In one of our recent heap analysis, we found that the majority of the heap is occupied by RMNodeImpl.completedContainers<ContainerIdPBImp>, which accounts for 19GB, out of 24.3 GB. There are over 86 million ContainerIdPBImpl objects, in contrast, only 161,601 RMContainerImpl objects which represent the # of active containers that RM is still tracking. Inspecting some ContainerIdPBImpl objects, they belong to applications that have long finished. This indicates some sort of memory leak of ContainerIdPBImpl objects in RMNodeImpl.
Right now, when a container is reported by a NM as completed, it is immediately added to RMNodeImpl.completedContainers and later cleaned up after the AM has been notified of its completion in the AM-RM heartbeat. The cleanup can be broken into a few steps.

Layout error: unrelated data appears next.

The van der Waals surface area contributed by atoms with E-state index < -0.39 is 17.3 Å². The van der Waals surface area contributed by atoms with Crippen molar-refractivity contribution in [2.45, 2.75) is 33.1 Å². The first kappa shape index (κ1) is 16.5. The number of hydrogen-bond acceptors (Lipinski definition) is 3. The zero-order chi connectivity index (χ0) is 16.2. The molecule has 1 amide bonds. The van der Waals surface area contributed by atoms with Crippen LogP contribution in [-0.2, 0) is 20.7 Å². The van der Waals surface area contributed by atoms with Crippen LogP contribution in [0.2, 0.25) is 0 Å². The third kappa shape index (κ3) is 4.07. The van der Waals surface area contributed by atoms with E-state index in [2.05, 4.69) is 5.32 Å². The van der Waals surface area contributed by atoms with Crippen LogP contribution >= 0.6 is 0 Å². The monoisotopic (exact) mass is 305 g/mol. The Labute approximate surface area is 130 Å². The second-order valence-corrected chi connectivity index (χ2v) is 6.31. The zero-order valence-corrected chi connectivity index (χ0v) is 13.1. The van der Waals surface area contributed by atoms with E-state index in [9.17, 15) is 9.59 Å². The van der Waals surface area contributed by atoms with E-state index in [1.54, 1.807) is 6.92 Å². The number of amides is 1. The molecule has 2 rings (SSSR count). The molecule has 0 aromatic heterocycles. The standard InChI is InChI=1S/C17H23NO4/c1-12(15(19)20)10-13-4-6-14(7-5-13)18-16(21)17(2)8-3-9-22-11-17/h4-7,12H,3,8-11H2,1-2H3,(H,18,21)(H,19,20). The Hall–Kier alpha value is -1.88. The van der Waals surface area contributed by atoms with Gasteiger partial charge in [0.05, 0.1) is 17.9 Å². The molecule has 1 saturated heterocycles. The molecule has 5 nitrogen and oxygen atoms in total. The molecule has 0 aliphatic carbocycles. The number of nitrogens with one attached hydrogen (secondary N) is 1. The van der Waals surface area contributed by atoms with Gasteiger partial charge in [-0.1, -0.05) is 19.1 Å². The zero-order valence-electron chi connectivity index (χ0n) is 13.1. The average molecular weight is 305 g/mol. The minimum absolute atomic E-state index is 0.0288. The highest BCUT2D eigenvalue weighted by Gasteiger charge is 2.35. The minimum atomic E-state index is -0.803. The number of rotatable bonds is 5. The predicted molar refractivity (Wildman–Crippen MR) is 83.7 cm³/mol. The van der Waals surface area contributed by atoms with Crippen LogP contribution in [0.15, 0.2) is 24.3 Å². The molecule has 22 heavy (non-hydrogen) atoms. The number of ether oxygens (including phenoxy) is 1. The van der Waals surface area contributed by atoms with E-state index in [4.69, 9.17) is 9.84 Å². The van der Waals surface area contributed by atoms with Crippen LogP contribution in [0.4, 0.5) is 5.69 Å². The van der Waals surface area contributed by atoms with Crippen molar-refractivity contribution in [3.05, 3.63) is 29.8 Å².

- Step 1: the completed container is first added to RMAppAttemptImpl.justFinishedContainers (this is asynchronous to being added to RMNodeImpl.completedContainers).
- Step 2: During the heartbeat AM-RM heartbeat, the container is removed from RMAppAttemptImpl.justFinishedContainers and added to RMAppAttemptImpl.finishedContainersSentToAM
Once a completed container gets added to RMAppAttemptImpl.finishedContainersSentToAM, it is guaranteed to be cleaned up from RMNodeImpl.completedContainers
However, if the AM exits (regardless of failure or success) before some recently completed containers can be added to RMAppAttemptImpl.finishedContainersSentToAM in previous heartbeats, there won’t be any future AM-RM heartbeat to perform aforementioned step 2. Hence, these objects stay in RMNodeImpl.completedContainers forever.
We have observed in MR that AMs can decide to exit upon success of all it tasks without waiting for notification of the completion of every container, or AM may just die suddenly (e.g. OOM). Spark and other framework may just be similar.